Allele: One of a pair, or series, of alternative forms of a gene that occurs at a given locus in a chromosome.
Allele frequency: The proportion of one allele relative to all alleles at a locus in a population. Also called gene frequency.
Assortative mating: Non-random mating on the basis of phenotype; in positive assortative mating, the partners are chosen because they are phenotypically similar.
Balancing selection: A general term for selection that results in the maintenance of different alleles. Could result from heterozygote advantage (overdominance) or frequency-dependent selection.
Biogeography: The study of the geographical distributions of organisms. Biogeography involves a range of scientific disciplines that includes geography, geology and biology.
Bottleneck: A severe, temporary reduction in effective population size, sometimes leading to genetic drift.
Cladistics: A classification system that classifies organisms on the basis of historical sequences by which they have diverged from common ancestors.
Codominant alleles: Alleles that produce independent effects when heterozygous.
Coevolution: The coordinated evolutionary change in two or more species in response to the presence of other species.
Diploid: An organism or cell with two sets of chromosomes (2N) or two genomes.
Directional selection: Selection for a higher or lower value of a character than its current mean.
Disassortative mating: Non-random mating on the basis of phenotype; in disassortative or negative assortative mating, the partners are chosen because they are phenotypically dissimilar.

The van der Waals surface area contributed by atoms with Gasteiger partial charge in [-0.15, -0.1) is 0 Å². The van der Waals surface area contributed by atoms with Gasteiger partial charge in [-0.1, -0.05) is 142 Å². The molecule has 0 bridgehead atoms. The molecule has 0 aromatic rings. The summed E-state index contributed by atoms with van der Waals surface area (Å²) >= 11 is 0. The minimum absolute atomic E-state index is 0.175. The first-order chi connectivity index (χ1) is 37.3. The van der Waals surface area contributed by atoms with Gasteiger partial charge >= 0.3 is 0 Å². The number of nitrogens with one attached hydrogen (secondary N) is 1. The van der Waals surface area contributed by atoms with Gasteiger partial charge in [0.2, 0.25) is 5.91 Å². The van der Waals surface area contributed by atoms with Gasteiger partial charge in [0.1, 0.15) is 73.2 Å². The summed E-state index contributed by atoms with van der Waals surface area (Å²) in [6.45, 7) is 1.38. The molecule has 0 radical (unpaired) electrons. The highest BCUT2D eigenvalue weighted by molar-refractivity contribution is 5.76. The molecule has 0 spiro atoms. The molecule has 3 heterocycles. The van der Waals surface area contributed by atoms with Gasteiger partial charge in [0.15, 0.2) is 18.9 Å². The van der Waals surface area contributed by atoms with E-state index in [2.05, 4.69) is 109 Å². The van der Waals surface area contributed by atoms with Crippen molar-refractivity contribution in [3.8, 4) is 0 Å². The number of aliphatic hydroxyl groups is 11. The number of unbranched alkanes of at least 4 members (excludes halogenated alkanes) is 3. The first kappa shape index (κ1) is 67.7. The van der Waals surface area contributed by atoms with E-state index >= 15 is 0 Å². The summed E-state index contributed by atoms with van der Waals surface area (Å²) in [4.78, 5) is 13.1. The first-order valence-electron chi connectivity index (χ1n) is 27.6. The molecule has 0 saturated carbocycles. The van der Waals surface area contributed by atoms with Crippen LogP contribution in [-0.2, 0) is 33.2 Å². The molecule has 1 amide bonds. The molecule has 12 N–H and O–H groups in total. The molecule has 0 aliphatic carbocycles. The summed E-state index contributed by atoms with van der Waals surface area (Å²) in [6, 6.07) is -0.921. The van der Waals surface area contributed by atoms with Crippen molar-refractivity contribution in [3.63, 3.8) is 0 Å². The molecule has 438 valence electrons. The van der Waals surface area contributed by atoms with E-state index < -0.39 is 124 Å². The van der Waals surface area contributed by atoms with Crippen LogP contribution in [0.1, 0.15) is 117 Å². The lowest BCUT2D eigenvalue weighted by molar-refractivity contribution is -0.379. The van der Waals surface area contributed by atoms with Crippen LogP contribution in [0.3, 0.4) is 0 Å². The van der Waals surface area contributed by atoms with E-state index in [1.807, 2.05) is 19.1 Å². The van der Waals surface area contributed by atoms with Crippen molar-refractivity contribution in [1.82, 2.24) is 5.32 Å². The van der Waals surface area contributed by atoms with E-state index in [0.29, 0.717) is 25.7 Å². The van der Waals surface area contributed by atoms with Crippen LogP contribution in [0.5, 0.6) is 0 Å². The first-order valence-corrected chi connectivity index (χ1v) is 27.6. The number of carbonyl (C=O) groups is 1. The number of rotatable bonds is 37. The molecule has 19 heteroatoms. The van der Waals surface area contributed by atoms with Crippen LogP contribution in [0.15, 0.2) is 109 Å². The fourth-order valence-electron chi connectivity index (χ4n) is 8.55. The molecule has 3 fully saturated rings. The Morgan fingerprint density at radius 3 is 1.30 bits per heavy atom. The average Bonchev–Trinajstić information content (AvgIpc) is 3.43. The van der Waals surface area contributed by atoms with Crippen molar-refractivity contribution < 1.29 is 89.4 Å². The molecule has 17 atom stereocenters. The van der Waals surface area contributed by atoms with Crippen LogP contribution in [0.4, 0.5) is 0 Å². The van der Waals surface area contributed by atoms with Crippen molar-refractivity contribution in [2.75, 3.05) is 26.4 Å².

Disruptive selection: Selection in favour of two or more modal phenotypes and against those intermediate between them. Also called diversifying selection.
Dominant: A condition in which one member of an allele pair is manifested (i.e. determines the phenotype) to the exclusion of the other.
Effective population size: The number of breeding individuals in a population that contribute offspring to the next generation.
Elicitor: A molecule that binds to a receptor and initiates the plant defense response system. Elicitors are often encoded by the avirulence allele of the pathogen in a gene-for-gene interaction.
Epidemiology: The study of the development of disease in populations.
Equilibrium: A state at which there is no change in the genetic constitution of a population. An equilibrium may be stable, unstable, or neutral.
Evolution: The change over time of the proportions of individual organisms differing genetically in one or more traits. These changes are brought about by the origin and subsequent alteration of the frequencies of alleles or genotypes from generation to generation within populations.
Fitness: The average contribution of one allele or genotype to the next generation or to succeeding generations compared with that of other alleles or genotypes.
Fitness cost: The reduction in fitness compared to the population mean fitness due to the presence of a particular allele or phenotype.
Founder effect: The principle that the founders of a new colony carry only a fraction of the total genetic variation of the source population.
Gametic equilibrium: The random association of alleles at different loci into gametes. At equilibrium, the frequency of gametes is equal to the product of the frequencies of the constituent alleles.
Gene diversity: A measure of the total number and frequency of alleles within a population.
Gene flow: The incorporation of genes into the gene pool of one population from one or more other populations. Can be used synonymously with migration.
Gene-for-gene: A model to explain the genetic basis for the interaction between plants and parasites introduced by H.H. Flor. For each gene determining resistance in the host, there is a corresponding gene in the parasite with which it specifically interacts.
Genetic bottleneck: A temporary reduction in population size from which future generations are derived.
Genetic drift: Changes in allele frequency in small breeding populations due to chance fluctuations.